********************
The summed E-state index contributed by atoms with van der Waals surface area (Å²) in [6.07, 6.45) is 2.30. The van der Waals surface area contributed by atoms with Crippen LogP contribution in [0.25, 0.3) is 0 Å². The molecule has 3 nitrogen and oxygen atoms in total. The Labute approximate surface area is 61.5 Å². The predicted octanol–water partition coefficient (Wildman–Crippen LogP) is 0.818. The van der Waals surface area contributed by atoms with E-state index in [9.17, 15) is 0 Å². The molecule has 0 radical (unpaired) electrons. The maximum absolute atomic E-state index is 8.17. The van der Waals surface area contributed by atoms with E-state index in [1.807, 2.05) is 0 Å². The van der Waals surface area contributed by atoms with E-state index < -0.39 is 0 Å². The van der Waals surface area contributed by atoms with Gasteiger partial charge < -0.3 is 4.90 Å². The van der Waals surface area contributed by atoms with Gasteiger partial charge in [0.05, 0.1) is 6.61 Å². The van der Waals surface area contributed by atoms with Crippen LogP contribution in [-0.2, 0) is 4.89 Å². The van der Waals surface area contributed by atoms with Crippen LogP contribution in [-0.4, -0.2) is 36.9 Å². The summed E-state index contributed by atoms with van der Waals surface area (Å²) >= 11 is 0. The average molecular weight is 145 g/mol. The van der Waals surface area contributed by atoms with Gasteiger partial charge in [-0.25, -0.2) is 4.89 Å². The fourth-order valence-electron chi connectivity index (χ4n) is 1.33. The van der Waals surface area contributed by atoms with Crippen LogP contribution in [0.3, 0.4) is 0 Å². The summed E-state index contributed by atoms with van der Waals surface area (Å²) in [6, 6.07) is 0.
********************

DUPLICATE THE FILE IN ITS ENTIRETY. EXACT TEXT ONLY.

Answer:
The summed E-state index contributed by atoms with van der Waals surface area (Å²) in [6.07, 6.45) is 2.30. The van der Waals surface area contributed by atoms with Crippen LogP contribution in [0.25, 0.3) is 0 Å². The molecule has 3 nitrogen and oxygen atoms in total. The Labute approximate surface area is 61.5 Å². The predicted octanol–water partition coefficient (Wildman–Crippen LogP) is 0.818. The van der Waals surface area contributed by atoms with E-state index in [9.17, 15) is 0 Å². The molecule has 0 radical (unpaired) electrons. The maximum absolute atomic E-state index is 8.17. The van der Waals surface area contributed by atoms with E-state index in [1.807, 2.05) is 0 Å². The van der Waals surface area contributed by atoms with E-state index < -0.39 is 0 Å². The van der Waals surface area contributed by atoms with Gasteiger partial charge < -0.3 is 4.90 Å². The van der Waals surface area contributed by atoms with Gasteiger partial charge in [0.05, 0.1) is 6.61 Å². The van der Waals surface area contributed by atoms with Crippen LogP contribution in [-0.2, 0) is 4.89 Å². The van der Waals surface area contributed by atoms with Crippen LogP contribution in [-0.4, -0.2) is 36.9 Å². The summed E-state index contributed by atoms with van der Waals surface area (Å²) >= 11 is 0. The average molecular weight is 145 g/mol. The van der Waals surface area contributed by atoms with Gasteiger partial charge in [-0.25, -0.2) is 4.89 Å². The fourth-order valence-electron chi connectivity index (χ4n) is 1.33. The van der Waals surface area contributed by atoms with Crippen LogP contribution in [0.3, 0.4) is 0 Å². The summed E-state index contributed by atoms with van der Waals surface area (Å²) in [6, 6.07) is 0.